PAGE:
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The GP and allied health relationship

While advertising and marketing communications help build brands and position programs, it is doctor recommendations that still have a large influence on referrals. Great practices are built around systems that foster client retention, build expert status and generate referrals. From an allied health perspective, we have two levels of ‘customers’ – our clients, and our referrers. How can we effectively manage these?

When looking at consumer choice, be it therapy, a new microwave or cleaning of your home, there is an inbuilt hierarchy of choice of provider. If we look at research into how people make purchases, we can develop an understanding that approximately, about 60% of the time, people buy from whomever they last dealt with. Secondly, about 30% of the time they use recommendations of friends, family and co-workers, and about 10% of the time, they look at advertisements around them.

So, the saying that GPs have their preferred referral systems in place that can’t be changed, well they can really in my opinion. What you need to consider is what are you willing to do to ethically form a relationship with these doctors? If you think you are too busy, you might want to rethink – the activity of developing a relationship with doctors is very important for your practice. It is not just important for your referrals, but also important for your patient outcomes.

Your referral sources are busy. It is incorrect to assume they will remember you after a single contact. Spaced repetition learning can come into play here. Spaced repetition learning describes the notion that we learn better with multiple reinforcements over a prescribed period of time. A message sent every three weeks over at least three contacts would, therefore, have a greater impact than one welcome letter sent to a GP when you first set up practice.

There are many allied health practitioners who feel there is a great disconnect with their attempts to become known to their local GPs. Why does this exist? Is it because what we feel are great ways to market, are not the ways GPs want to hear from us? Is it because the messages we are providing to them are not helpful? Is it because we can’t get past the reception desk? Should we continue our efforts as allied health practitioners to market to GPs – we sure should!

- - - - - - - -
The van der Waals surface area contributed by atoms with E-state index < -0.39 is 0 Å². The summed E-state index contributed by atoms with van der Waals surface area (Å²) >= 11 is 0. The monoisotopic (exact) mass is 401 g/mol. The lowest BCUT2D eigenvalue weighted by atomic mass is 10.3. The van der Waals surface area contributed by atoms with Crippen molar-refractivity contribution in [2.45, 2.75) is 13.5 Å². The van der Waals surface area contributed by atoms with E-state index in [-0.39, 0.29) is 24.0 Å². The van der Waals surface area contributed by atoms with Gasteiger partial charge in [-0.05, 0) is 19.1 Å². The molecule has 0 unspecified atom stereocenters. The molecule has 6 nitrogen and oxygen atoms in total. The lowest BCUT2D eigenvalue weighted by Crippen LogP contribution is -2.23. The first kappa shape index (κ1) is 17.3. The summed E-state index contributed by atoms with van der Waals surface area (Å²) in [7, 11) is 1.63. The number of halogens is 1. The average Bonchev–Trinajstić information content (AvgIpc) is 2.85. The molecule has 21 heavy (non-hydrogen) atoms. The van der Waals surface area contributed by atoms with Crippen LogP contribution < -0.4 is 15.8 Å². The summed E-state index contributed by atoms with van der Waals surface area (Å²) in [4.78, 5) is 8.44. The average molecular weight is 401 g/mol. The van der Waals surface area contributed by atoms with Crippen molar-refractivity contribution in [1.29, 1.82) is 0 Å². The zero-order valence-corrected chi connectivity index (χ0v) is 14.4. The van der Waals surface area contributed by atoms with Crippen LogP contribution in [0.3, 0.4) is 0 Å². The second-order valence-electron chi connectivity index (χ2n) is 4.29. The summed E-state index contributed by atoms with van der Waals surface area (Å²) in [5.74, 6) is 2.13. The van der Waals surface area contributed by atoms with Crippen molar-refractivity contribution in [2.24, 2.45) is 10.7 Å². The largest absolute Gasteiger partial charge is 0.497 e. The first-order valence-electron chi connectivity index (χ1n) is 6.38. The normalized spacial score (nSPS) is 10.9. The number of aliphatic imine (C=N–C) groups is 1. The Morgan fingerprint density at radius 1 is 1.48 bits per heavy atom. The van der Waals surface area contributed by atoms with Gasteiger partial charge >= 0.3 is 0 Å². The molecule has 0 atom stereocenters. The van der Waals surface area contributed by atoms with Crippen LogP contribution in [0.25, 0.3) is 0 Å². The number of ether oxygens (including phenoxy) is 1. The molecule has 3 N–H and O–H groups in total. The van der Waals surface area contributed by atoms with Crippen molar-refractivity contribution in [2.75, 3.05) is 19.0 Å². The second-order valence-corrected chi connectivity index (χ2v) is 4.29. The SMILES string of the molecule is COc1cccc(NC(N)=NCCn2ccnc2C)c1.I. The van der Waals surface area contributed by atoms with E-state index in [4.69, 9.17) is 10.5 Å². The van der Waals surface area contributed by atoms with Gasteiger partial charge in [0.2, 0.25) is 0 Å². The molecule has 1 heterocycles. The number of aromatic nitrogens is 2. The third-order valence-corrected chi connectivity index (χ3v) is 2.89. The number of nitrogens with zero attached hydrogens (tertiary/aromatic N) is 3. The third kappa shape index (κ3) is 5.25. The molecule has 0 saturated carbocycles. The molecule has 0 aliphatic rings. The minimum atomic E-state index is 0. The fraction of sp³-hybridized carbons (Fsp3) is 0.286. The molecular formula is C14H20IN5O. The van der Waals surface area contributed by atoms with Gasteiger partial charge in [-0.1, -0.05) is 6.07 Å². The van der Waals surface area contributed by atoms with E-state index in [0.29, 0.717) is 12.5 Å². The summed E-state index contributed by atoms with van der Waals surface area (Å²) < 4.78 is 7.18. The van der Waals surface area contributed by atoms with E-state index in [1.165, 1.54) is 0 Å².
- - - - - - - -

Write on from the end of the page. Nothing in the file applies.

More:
More than 90% of the population see a GP at least once a year and on average individuals visit their doctor 6.5 times per year. GPs, therefore, offer patients an important intervention point and a doctor’s role is increasingly recognised as that of coordinating each patient’s care.

What are great ways to market to GPs? – there are many different ways we can get our message out there. It is important to remember at this point that we all have different goals, visions and niche areas that require individual marketing – if we all went away with the same brochure to market with, it would likely not be adequate for our local areas.

What can you do right now? Firstly, you need to work out what your message is. Remember, this is not about just listing your services, but establishing the benefits of your services and talking about them. For example, rather than saying “we provide waterproof casting”, rewording this to “We provide casts that people can swim and shower in” makes things simple and helps referrers understand exactly how you will help their clients.

Secondly, you need to then work out how you will get your message out there. We will discuss some ideas in the next blog.

If you are an OT and want to know more about marketing to GPs, join in an upcoming workshop with OTA hosted by the NSW Private Practice Interest Group. Click here for details.

Marketing, Referrer Base


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